Winters

Winter, in a sense, was an off-season for me. Softball at the school grounds and baseball at North Park would have to wait for the school year to end. And although reading the sports page continued to be a daily ritual, it was not the same without reading about the Cardinals, the Giants, and the Dodgers. We did talk baseball during the winter months, but essentially we had to wait for the opening of major league play in April to once again begin that cycle in our lives. So I spent much of my time listening to the radio, reading, setting pins, doing some bowling, horsing around and hanging out at some of my friends homes, and, like most everyone else, I ice skated.

The skating rink was at Jefferson school only two short blocks away. The City Recreation Department began flooding in December if the weather permitted and it usually took four or five good waterings to make the rink skateable. To hurry things up a few of us, eager to get the season started, would help the adult in charge water and, if a storm rolled in, shovel snow from the iced area.

A warming house was provided. At Jefferson it was located in a small basement room where wooden planks were laid down to protect the concrete floors from the sharpness of our spates and, in addition, provide a degree of safety for the skaters.

The ice rink was a good place to get together, have a game of chase, show-off and send shaved ice in the air at someone you wanted to impress, which was just about anyone skating that night.

Much of our skating, depending on the circumstance, was to get a little closer to some good-looking girl. Some touching, brushing, a gentle push - the typical teen-age stuff - was a way to get acquainted. Ending up in a snow bank with a girl by virtue of being at the tail end of a pump-pump pull-away game was something some of us rarely attained. But the most romantic and often unsettling activity was to hold hands and skate around the rink in full view of everyone else.

And radio proved to be a real friend during those cold winter days. I usually listened to it lying flat on the floor with my head facing the speaker. That way I felt closer to the drama unfolding in those places beyond our living room. It was the place I wanted to be on a cold, wintry night.

Tom Mix was a western that I listened to on a semi-regular basis. Shredded Ralston was the sponsor, and I remember liking their jingle as well as the program itself.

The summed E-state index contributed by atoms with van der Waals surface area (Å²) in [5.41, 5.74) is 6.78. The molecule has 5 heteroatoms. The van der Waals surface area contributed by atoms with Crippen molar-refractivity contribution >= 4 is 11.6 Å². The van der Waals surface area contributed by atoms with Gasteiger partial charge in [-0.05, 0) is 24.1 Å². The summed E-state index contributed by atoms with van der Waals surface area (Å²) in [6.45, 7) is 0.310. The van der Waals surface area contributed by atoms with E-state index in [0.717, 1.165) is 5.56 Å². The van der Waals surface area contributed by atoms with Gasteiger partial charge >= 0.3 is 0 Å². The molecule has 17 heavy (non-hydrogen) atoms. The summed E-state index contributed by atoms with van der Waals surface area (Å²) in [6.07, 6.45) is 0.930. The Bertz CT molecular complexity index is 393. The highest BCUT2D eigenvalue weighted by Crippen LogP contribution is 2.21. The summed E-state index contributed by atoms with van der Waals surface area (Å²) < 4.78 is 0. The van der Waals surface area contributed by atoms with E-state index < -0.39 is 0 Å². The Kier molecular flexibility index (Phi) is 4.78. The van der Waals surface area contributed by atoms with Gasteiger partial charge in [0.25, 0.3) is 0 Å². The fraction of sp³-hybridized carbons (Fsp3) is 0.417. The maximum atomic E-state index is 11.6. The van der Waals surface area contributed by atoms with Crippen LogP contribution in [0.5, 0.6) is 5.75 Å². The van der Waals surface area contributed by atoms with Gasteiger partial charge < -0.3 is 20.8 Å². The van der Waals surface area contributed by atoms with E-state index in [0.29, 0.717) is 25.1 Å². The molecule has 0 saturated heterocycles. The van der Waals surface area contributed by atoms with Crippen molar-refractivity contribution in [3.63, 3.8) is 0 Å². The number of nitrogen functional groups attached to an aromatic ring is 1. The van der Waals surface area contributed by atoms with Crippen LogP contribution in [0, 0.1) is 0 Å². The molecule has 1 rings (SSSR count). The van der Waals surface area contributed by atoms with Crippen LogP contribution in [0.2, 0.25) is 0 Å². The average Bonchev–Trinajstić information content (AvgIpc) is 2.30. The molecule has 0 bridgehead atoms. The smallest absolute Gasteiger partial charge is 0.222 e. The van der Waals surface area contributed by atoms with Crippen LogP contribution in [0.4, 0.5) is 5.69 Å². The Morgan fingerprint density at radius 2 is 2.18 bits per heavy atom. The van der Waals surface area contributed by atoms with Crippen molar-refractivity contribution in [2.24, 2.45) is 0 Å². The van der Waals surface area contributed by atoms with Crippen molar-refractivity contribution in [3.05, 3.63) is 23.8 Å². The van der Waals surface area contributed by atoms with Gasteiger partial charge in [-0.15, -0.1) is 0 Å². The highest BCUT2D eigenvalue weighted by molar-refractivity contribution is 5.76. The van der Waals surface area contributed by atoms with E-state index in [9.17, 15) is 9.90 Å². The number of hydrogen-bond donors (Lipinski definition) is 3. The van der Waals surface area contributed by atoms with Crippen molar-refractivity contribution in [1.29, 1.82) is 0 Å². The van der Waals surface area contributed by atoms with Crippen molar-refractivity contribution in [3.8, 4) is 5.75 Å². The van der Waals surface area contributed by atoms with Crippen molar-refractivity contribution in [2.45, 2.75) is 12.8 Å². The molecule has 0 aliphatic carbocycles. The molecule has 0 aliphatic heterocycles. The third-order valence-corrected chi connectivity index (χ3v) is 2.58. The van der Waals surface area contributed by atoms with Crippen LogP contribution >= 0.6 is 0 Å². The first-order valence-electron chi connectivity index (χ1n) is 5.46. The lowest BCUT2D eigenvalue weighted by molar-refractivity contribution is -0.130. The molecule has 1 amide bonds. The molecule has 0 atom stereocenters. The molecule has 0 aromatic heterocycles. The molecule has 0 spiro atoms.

Oh, it's Shredded Ralston time for breakfast
starts the day off shining bright.
Gives you lots of cowboy energy
and the flavor that's just right,
It's delicious and nutritious
with lots of vitamins to eat.
Take a tip from Tom, go and tell your mom
Shredded Ralston can't be beat.

After enough prodding Ma finally bought a box of this cowboy energy. I tried it once. My favorite hot cereal remained farina.

My mother enjoyed the radio. In the afternoon while ironing, cooking or doing something in the kitchen, she listened to three of her favorites: The Romance of Helen Trent, Stella Dallas, and Ma Perkins. The stories were sad and the organ music that accompanied them added to their drama. And women, like my mother, could escape, for awhile at least, the humdrum of their daily lives as they went about their household duties.

In the evening, sitting on the davenport, darning socks, knitting or crocheting she would listen to her favorites. She loved the characters on Fibber McGee and Molly and always laughed at the sound effects that came from their celebrated closet when McGee mistakenly opened the door.

I was glued to the radio when WOSH broadcast the Oshkosh All Star basketball games. I took my position next to the radio with pencil and paper in hand tallying the points each All Star scored. This statistical running account of each of those contests enhanced the individual nature of the play. I rooted for Charlie Shipp to hit those two-handed set shots, and for Lefty Edwards and later Rob Carpenter to score enough to keep up with the conference scoring leaders. I listened to and kept score in the game Carpenter scored a then-unheard-of 40 points.